We also see that while Alexandria is famously diverse as a city, there are a few specific areas that do the heavy lifting in making the city that way.
Our most diverse neighborhoods will be no surprise to residents: the Westernmost portions of the West End, namely the Landmark/Van Dorn and Alexandria West areas, plus the northeastern corner of the city known as Arlandria/Chirilagua.
Other areas lag far behind in diversity and show why it is that white Alexandrians are mostly likely to live separately from others, specifically the southern and easternmost portions of Old Town, and the swaths of Central Alexandria zoned exclusively for single family homes.
The same pattern shows up when we look at national origin instead of race, shown by Map 3 in the report. This map essentially shows where immigrants live in Alexandria, and we see the same pattern. Western Alexandra and Arlandria/Chirilagua are joined by multi-family zoned areas of the Duke Street corridor, while Old Town and the single family-zoned areas of Central Alexandria appear barren.
While exclusionary zoning laws often aimead to exclude people by race, their effectiveness and legality is rooted in the fact that they remain race-neutral on their face. The mechanism for exclusion is not race, but wealth. Of course these factors remain heavily interrelated in the United States, so zoning to exclude by wealth or income results in exclusion by race and ethnicity as well.
Map 19 in the report shows us how Alexandria’s zoning laws separate us by economic factors as well. Note how low the poverty rates are in single-family zoned areas of Central Alexandria compared.
This isn’t because those neighborhoods have some quality that magically makes people who live there rich; it’s because they’ve legally excluded non-wealthy people from living there for decades.
The report explicitly names the fact that our zoning makes it difficult to build housing affordable to those who need it most, stating “The prevalence of single-family residential zoning…makes it challenging to develop committed affordable housing that could offer housing opportunities to members of protected classes.”
Map 71 in the report shows the percent of households that have one of the government’s four defined housing problems: lack of a kitchen, lack of plumbing, overcrowding, and housing const burden.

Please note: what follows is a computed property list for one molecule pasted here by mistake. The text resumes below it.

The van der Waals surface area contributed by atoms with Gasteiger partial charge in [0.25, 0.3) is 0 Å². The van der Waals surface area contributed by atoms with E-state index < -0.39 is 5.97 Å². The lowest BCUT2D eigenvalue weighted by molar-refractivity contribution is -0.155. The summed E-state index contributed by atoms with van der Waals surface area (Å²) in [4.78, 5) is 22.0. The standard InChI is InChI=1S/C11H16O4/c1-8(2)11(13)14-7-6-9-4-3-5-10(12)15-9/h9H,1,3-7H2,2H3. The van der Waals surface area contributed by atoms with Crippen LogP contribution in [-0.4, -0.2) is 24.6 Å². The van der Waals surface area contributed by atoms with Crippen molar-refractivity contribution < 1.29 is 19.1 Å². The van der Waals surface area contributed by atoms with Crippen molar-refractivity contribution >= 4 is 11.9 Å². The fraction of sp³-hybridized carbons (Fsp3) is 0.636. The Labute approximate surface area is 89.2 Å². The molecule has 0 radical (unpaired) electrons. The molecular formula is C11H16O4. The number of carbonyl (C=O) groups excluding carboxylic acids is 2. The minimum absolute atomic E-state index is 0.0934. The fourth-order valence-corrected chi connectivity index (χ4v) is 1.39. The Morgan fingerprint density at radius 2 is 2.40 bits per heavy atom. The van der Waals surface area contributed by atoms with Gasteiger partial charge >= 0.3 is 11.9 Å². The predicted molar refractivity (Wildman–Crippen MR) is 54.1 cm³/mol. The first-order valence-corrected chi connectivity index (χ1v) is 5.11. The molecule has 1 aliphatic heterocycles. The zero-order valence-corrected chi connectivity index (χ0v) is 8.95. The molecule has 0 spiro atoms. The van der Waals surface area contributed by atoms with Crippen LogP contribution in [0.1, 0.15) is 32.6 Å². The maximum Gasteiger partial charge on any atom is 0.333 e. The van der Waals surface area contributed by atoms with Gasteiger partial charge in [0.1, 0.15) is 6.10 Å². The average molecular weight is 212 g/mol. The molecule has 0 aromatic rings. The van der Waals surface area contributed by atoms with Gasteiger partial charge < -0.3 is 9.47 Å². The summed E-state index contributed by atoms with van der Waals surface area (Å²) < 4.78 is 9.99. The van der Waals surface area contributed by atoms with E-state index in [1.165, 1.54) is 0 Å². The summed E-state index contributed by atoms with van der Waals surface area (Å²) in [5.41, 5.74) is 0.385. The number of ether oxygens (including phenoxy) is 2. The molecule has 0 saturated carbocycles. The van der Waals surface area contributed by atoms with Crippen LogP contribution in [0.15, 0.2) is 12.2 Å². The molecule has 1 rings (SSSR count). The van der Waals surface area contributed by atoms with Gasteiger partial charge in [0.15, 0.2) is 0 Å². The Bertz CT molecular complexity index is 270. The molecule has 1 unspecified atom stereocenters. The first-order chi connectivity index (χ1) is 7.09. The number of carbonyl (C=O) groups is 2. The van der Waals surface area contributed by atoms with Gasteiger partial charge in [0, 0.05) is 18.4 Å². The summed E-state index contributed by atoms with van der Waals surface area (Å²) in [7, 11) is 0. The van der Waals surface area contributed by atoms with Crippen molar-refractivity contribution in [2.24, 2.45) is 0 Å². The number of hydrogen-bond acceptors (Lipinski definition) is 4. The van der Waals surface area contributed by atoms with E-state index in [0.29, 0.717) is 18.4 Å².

Again, this map lines up with Alexandria’s exclusive zoning. Families with housing issues can’t afford to access the central areas of the city, while in those exclusive neighborhoods housing areas are uncommon relative to the rest of the city.
So, what do we do?
The Fair Housing Plan is rich with data far beyond what’s shared here, and we encourage everyone to give it a read. Alexandria’s housing problems and those of the greater DC region don’t have any simple solution. What is clear, though, is that exclusionary zoning is a large part of the problem that prevents people from living in the areas that meet their needs.
Alexandria should examine its zoning code and remove all elements that set aside some neighborhoods as exclusive playgrounds for wealthy and overwhelmingly white residents while concentrating diversity elsewhere. We should create a zoning code that intentionally pushes affordability and inclusion forward not just in some parts of the city, but everywhere.
Alexandrians should be able to find housing they can afford in any part of the city so they can choose to live in the area that best meets their needs: living close to adult children or aging parents; to work or the transportation that gets them there; to their child’s school or the religious and cultural institutions that matter to them.
All of Alexandria should be for all Alexandrians. Join us in demanding more, not less.
Join YIMBYs of NOVA in advocating for an Alexandria that provides safe, affordable housing opportunities for all Alexandrians.